// change, and that only fields up to `version` will be initialized. New
// versions of the OS must continue initializing old fields to preserve app
// compat.
typedef struct AFoo {
  alignas(alignof(max_align_t)) uint32_t version;
  AFooV1 v1;
  AFooV2 v2;
  // v3, v4, etc.
} AFoo;

Size versioned structs (structs whose first member is sizeof(the_struct)) are not allowed.

  1. Callers only ever see the sizeof() of the struct they were compiled against. This makes it harder to alter behavior for previous versions, as they cannot sizeof() a different version of the header, and it introduces hidden behavior changes. Changing the compiled NDK version will alter the versioned behavior of these structs without warning.

  2. More difficult to document. “This field is available when the structure size is 12” does not work because the size of the struct will often depend on the architecture (pointer size, alignment, and padding).

  3. More error prone. It's harder to spot an accidental read of a field that is not initialized for a given struct version.

malloc/free must come from the same build artifact

Different build artifacts may, and often do, have different implementations of malloc/free.

For example: Chrome may opt to use a different allocator for all of Chrome’s code, however the NDK libraries it uses will be using the platform’s default allocator. These may not match, and cannot free memory allocated by the other.

  1. If a library allocates something, such as an opaque struct, it must also provide a free function.

  2. If a library takes ownership of an allocation, it must also take the free function.

Constants are forever

If a header defines an enum or constant, that value is forever.

  1. For defined steppings in a range (such as priority levels or trim memory levels), leave gaps in the numberings for future refinement.

  2. Enums do not need to specify explicit values for all members, but may choose to do so. The values assigned to each member must remain consistent across all releases, so it may be easier to assign values explicitly rather than preserving order manually.

  3. For configuration data, such as default timeouts, use a getter method or an extern variable instead.

Prefer fixed-size types

Primitive types like long can have varying sizes. This can lead to issues on 32-bit vs. 64-bit builds.

  1. In general, prefer the fixed-size types int32_t, int64_t, etc...

  2. For counts of things, use size_t.

  3. If libc has an existing preference, use that instead (eg, use pid_t if you’re taking a process ID)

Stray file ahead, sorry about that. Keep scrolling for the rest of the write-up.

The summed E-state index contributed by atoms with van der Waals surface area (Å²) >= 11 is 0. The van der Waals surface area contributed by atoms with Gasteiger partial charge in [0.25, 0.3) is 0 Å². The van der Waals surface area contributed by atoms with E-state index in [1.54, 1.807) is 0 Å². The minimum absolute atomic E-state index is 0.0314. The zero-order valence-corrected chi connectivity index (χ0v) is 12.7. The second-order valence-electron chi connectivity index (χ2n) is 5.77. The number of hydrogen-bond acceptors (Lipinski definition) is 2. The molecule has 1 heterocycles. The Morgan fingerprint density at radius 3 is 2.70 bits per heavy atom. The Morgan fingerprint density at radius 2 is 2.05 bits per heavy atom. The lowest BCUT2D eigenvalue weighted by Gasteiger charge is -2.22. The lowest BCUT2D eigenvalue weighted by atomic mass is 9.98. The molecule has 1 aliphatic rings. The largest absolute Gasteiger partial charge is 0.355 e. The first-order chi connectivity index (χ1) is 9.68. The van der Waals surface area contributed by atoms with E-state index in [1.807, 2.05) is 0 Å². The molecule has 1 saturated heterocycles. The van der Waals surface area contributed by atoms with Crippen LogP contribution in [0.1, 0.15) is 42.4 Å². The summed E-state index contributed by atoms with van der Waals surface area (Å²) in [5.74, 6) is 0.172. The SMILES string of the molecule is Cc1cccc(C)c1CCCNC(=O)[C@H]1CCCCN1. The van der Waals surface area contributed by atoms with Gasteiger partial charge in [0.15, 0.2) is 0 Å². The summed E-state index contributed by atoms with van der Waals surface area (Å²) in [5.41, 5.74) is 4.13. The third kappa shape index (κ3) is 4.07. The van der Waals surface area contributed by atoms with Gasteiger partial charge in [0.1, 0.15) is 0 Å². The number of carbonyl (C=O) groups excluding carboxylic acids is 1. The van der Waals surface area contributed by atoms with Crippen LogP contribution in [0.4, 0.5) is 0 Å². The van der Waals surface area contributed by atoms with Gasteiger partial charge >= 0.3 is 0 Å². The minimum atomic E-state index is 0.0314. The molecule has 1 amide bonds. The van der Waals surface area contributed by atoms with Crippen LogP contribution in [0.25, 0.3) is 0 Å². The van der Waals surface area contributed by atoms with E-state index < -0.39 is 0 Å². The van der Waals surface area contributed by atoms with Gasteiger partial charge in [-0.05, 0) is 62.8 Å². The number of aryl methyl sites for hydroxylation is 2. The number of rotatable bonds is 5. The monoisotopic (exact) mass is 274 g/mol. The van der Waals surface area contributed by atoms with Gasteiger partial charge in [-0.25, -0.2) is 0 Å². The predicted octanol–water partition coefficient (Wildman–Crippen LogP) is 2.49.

4. Use int32_t or int64_t for enum params/returns that do not have an explicit backing type.

    • The backing size of an enum is up to the compiler. As such, even if a parameter or return value represents an enum use instead a fixed-type like int32_t.
    • New enums should define an explicit backing type for the enum to avoid this requirement.
    • Old enums can adopt the old integer argument type as their backing type. New functions are then encouraged to use the enum directly. Existing APIs are not encouraged to update their signatures, but may do so.
  5. Avoid off_t.

    • The size of an off_t can vary based on the definition of _FILE_OFFSET_BITS. APIs must use off64_t instead of off_t.

API Design Guidelines

Platform Naming conventions

  1. Prefer AClassName for the type (“A” being the prefix for “Android”). The provides a C-compatible pseudo-namespace for NDK APIs.

  2. Typedef structs by default, for example:

    struct AIBinder;
    typedef struct AIBinder AIBinder;
  3. Class methods should follow AClassName_methodName naming (lower case beginning the method part of the name regardless of the naming style of the backing implementation).

  4. Callbacks should follow a AClassName_CallbackType naming convention.

  5. “Nested” classes should also follow a AClassName_SubType naming convention

  6. Constants should follow ACLASSNAME_CONSTANT_NAME naming. Even for enum scoped constants the ACLASSNAME_ prefix is needed because C introduces all enum constants to the global scope.

  7. Treat acroynms as words in class and method names, preferring AWidget_getHttpCookie() to AWidget_getHTTPCookie().

  8. Macros (which should be used sparingly) should follow the same rules as constants: ACLASSNAME_MACRO_NAME. If the macros are not associated with a specific “class” of the API, use ANAMESPACE_MACRO_NAME instead, e.g. ACAMERA_MACRO_NAME.